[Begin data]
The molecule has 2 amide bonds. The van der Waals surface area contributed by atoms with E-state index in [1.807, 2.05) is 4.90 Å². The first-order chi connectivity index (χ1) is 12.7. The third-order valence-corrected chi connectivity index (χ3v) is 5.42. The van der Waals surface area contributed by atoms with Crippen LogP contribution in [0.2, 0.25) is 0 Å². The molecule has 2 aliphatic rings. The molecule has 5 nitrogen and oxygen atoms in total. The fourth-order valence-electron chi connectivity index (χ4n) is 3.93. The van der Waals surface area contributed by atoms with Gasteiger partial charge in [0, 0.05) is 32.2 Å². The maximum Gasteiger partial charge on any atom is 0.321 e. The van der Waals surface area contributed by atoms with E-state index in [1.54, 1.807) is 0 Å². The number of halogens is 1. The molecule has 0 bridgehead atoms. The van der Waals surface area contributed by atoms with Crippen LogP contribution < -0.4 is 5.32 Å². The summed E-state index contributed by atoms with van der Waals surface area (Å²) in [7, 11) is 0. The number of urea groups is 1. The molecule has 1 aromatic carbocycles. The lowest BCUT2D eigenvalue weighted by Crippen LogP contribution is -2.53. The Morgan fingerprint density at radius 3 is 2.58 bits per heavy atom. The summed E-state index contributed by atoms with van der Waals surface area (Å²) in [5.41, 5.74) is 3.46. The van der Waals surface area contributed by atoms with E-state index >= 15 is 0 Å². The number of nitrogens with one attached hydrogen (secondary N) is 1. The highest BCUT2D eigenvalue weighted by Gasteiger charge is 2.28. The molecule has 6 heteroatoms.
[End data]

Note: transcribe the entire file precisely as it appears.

The molecule has 2 amide bonds. The van der Waals surface area contributed by atoms with E-state index in [1.807, 2.05) is 4.90 Å². The first-order chi connectivity index (χ1) is 12.7. The third-order valence-corrected chi connectivity index (χ3v) is 5.42. The van der Waals surface area contributed by atoms with Crippen LogP contribution in [0.2, 0.25) is 0 Å². The molecule has 2 aliphatic rings. The molecule has 5 nitrogen and oxygen atoms in total. The fourth-order valence-electron chi connectivity index (χ4n) is 3.93. The van der Waals surface area contributed by atoms with Gasteiger partial charge in [0, 0.05) is 32.2 Å². The maximum Gasteiger partial charge on any atom is 0.321 e. The van der Waals surface area contributed by atoms with E-state index in [1.54, 1.807) is 0 Å². The number of halogens is 1. The molecule has 0 bridgehead atoms. The van der Waals surface area contributed by atoms with Crippen LogP contribution < -0.4 is 5.32 Å². The summed E-state index contributed by atoms with van der Waals surface area (Å²) in [7, 11) is 0. The number of urea groups is 1. The molecule has 1 aromatic carbocycles. The lowest BCUT2D eigenvalue weighted by Crippen LogP contribution is -2.53. The Morgan fingerprint density at radius 3 is 2.58 bits per heavy atom. The summed E-state index contributed by atoms with van der Waals surface area (Å²) in [5.41, 5.74) is 3.46. The van der Waals surface area contributed by atoms with E-state index >= 15 is 0 Å². The number of nitrogens with one attached hydrogen (secondary N) is 1. The highest BCUT2D eigenvalue weighted by Gasteiger charge is 2.28. The molecule has 6 heteroatoms.